Mentalism and Mechanism: The Twin Modes of Human Cognition
Much of the difficulty that people have had in the past with evolutionary approaches to human psychology and behavior arose from the tendency of 20th-century evolutionists to ignore the mind and concentrate wholly on genes and/or behavior. According to Williams (1985), one of the most important of 20th-century Darwinists:
only confusion can arise from the use of an animal-mind concept in any explanatory role in biological studies of behaviour…. Mind may be self evident to most people, but I see only a remote possibility of its being made logically or empirically evident…. I feel intuitively that my daughter’s horse has a mind. I am even more convinced that my daughter has. Neither conclusion is supported by reason or evidence, Only if it violates physical laws would mind be a factor that biologists would have to deal with…. There is no such evidence for mind as an entity that interferes with physical processes, and therefore there can be no physical or biological science of mind…. No kind of material reductionism can approach any mental phenomenon. (pp. I, 21-22)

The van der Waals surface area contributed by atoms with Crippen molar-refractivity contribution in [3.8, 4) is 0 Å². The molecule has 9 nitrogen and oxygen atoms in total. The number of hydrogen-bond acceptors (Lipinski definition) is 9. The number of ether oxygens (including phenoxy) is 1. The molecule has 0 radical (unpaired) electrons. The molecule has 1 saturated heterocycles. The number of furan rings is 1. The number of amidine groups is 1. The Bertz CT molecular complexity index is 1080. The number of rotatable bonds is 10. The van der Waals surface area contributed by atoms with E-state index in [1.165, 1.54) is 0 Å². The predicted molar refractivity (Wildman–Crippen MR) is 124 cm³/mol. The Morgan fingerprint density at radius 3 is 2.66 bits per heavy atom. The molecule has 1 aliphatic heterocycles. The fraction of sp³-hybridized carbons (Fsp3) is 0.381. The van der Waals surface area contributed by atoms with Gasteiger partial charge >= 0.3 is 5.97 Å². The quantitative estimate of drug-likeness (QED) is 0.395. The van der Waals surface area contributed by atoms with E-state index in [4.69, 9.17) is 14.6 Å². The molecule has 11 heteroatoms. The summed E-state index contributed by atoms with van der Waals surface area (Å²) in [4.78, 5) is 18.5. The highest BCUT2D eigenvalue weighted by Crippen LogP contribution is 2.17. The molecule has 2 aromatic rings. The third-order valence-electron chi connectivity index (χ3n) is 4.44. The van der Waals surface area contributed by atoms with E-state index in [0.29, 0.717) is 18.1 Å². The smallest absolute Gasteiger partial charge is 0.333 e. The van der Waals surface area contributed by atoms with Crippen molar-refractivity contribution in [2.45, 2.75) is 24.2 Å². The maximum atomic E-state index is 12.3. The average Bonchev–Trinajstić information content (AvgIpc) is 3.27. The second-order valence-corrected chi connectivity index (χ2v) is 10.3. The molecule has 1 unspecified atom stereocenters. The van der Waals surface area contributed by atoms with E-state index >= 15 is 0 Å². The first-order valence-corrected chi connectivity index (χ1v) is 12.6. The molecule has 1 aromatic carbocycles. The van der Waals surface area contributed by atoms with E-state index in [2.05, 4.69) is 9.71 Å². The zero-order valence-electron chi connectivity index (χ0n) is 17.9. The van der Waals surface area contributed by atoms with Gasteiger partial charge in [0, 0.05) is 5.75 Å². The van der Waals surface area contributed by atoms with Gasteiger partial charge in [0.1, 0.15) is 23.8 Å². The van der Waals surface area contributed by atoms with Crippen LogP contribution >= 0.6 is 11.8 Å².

Williams concluded that the “solution to the non-objectivity of mind” is “to exclude mind from all biological discussion.” Elsewhere, Williams castigated what he called “lubricious slides into discussions of pleasure and anxiety and other concepts proper to the mental domain” as nothing other than “flights of unreason” on the part of authors who “claim to have provided a physical explanation of mental phenomena” (Williams, 1996, p. 169).